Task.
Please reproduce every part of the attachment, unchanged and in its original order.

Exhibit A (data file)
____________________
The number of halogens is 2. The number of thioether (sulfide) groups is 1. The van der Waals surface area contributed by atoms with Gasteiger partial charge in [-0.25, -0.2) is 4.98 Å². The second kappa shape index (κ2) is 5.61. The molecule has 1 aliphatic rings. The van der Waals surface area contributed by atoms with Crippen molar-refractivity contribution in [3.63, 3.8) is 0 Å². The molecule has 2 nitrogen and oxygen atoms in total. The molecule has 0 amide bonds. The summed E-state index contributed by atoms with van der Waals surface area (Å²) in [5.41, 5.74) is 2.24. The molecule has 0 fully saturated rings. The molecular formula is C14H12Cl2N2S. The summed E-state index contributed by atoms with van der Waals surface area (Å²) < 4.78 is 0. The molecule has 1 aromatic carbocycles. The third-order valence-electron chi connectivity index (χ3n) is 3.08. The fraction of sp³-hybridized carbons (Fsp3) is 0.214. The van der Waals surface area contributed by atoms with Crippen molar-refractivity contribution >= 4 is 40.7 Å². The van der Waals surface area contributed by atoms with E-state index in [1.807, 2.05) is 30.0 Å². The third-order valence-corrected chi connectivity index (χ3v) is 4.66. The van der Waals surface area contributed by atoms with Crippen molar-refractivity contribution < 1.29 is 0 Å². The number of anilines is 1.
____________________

The number of halogens is 2. The number of thioether (sulfide) groups is 1. The van der Waals surface area contributed by atoms with Gasteiger partial charge in [-0.25, -0.2) is 4.98 Å². The second kappa shape index (κ2) is 5.61. The molecule has 1 aliphatic rings. The van der Waals surface area contributed by atoms with Crippen molar-refractivity contribution in [3.63, 3.8) is 0 Å². The molecule has 2 nitrogen and oxygen atoms in total. The molecule has 0 amide bonds. The summed E-state index contributed by atoms with van der Waals surface area (Å²) in [5.41, 5.74) is 2.24. The molecule has 0 fully saturated rings. The molecular formula is C14H12Cl2N2S. The summed E-state index contributed by atoms with van der Waals surface area (Å²) < 4.78 is 0. The molecule has 1 aromatic carbocycles. The third-order valence-electron chi connectivity index (χ3n) is 3.08. The fraction of sp³-hybridized carbons (Fsp3) is 0.214. The van der Waals surface area contributed by atoms with Crippen molar-refractivity contribution >= 4 is 40.7 Å². The van der Waals surface area contributed by atoms with E-state index in [1.807, 2.05) is 30.0 Å². The third-order valence-corrected chi connectivity index (χ3v) is 4.66. The van der Waals surface area contributed by atoms with Crippen molar-refractivity contribution < 1.29 is 0 Å². The number of anilines is 1.